Liberal feminists had another option, which was to say nothing, and wait for more information. From a professional standpoint, delay would have been prudent; it would have also been more ideologically consistent. Democratic politicians serve feminist aims more often than their alternatives. But settling repeatedly for the least-worst name on a ballot becomes a self-reinforcing pattern. The party will shove Biden after Biden at us, and when we resist, ask us when we decided to support the nation’s Trumps instead.

There is no simple way out of the predicament that Biden and his allies have created. But premature attacks on Reade boost a candidate at the expense of a movement. They tell us only that the lessons of Me Too can be set aside as soon as they are inconvenient. That strategy might serve electoral politics, but it betrays feminism. The movement exists to critique power: to identify its abuses and demand its redistribution. Accept that, and you don’t serve the political class; you’re in tension with it. That’s uncomfortable. That’s inconvenient. That’s the point.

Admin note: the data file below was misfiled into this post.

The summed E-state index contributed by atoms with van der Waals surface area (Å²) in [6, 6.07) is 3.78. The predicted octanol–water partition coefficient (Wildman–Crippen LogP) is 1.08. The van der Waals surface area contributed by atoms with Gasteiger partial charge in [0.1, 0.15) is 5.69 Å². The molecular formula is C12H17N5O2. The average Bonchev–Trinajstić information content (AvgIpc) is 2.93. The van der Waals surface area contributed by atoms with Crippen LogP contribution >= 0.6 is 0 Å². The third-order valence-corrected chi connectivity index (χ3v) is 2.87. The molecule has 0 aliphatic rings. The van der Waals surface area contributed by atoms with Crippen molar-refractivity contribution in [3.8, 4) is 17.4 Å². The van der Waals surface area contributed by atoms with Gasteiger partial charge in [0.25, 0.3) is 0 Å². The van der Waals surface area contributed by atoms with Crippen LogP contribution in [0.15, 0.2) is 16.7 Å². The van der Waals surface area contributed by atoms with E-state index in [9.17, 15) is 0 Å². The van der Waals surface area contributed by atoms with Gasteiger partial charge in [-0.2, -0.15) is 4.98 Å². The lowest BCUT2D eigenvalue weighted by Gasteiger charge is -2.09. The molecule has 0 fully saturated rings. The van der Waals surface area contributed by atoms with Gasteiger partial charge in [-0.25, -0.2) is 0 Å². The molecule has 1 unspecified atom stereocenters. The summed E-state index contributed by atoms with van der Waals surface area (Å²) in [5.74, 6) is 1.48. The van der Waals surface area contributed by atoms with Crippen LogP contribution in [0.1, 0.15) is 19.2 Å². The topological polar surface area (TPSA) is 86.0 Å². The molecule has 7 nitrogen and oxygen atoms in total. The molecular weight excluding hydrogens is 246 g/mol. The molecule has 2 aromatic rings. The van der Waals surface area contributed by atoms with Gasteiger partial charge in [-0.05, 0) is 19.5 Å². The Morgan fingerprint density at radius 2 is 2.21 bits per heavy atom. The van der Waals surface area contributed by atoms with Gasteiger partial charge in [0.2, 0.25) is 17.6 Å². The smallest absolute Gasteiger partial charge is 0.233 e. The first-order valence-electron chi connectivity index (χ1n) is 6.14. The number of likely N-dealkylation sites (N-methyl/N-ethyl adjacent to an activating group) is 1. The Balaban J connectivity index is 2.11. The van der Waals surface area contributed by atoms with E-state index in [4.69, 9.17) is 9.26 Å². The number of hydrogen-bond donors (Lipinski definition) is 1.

The alternative is even more distasteful. We’ll settle for Biden, and men like him, over and over; we’ll tell ourselves the conservative is worse, that at least the Democrat will make a woman his vice-president. We’ll eat scraps, and we’ll still go hungry, and all we’ll leave to our children is a political future only a little bit better than the present. Our grand prize? To clean up after men like Joe Biden. That isn’t power. It’s just women’s work.